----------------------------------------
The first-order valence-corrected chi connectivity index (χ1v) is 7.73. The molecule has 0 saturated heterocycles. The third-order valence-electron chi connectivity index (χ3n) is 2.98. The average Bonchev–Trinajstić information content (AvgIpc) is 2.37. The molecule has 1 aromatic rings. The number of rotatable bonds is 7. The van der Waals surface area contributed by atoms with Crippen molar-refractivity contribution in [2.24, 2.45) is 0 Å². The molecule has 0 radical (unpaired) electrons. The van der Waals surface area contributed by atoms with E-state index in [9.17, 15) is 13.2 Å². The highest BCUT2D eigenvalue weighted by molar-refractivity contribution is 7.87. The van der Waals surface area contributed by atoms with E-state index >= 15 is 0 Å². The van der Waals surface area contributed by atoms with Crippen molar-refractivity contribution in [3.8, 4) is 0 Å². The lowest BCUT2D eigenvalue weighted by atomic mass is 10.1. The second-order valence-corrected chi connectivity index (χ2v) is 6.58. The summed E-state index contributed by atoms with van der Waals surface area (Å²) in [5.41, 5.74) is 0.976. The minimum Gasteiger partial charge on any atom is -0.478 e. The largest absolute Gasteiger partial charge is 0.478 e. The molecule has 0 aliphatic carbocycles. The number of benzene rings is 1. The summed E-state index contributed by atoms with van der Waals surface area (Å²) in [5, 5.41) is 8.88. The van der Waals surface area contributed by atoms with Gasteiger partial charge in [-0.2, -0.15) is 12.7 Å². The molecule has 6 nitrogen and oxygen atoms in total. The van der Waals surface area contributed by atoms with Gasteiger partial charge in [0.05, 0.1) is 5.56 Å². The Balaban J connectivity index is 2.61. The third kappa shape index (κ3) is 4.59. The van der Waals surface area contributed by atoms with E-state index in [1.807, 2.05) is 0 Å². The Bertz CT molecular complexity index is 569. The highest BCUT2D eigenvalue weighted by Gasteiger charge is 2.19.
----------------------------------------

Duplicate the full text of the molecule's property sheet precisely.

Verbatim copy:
The first-order valence-corrected chi connectivity index (χ1v) is 7.73. The molecule has 0 saturated heterocycles. The third-order valence-electron chi connectivity index (χ3n) is 2.98. The average Bonchev–Trinajstić information content (AvgIpc) is 2.37. The molecule has 1 aromatic rings. The number of rotatable bonds is 7. The van der Waals surface area contributed by atoms with Crippen molar-refractivity contribution in [2.24, 2.45) is 0 Å². The molecule has 0 radical (unpaired) electrons. The van der Waals surface area contributed by atoms with E-state index in [9.17, 15) is 13.2 Å². The highest BCUT2D eigenvalue weighted by molar-refractivity contribution is 7.87. The van der Waals surface area contributed by atoms with E-state index >= 15 is 0 Å². The van der Waals surface area contributed by atoms with Crippen molar-refractivity contribution in [3.8, 4) is 0 Å². The lowest BCUT2D eigenvalue weighted by atomic mass is 10.1. The second-order valence-corrected chi connectivity index (χ2v) is 6.58. The summed E-state index contributed by atoms with van der Waals surface area (Å²) in [5.41, 5.74) is 0.976. The minimum Gasteiger partial charge on any atom is -0.478 e. The largest absolute Gasteiger partial charge is 0.478 e. The molecule has 0 aliphatic carbocycles. The number of benzene rings is 1. The summed E-state index contributed by atoms with van der Waals surface area (Å²) in [5, 5.41) is 8.88. The van der Waals surface area contributed by atoms with Gasteiger partial charge in [-0.2, -0.15) is 12.7 Å². The molecule has 6 nitrogen and oxygen atoms in total. The van der Waals surface area contributed by atoms with Gasteiger partial charge in [0.05, 0.1) is 5.56 Å². The Balaban J connectivity index is 2.61. The third kappa shape index (κ3) is 4.59. The van der Waals surface area contributed by atoms with E-state index in [1.807, 2.05) is 0 Å². The Bertz CT molecular complexity index is 569. The highest BCUT2D eigenvalue weighted by Gasteiger charge is 2.19.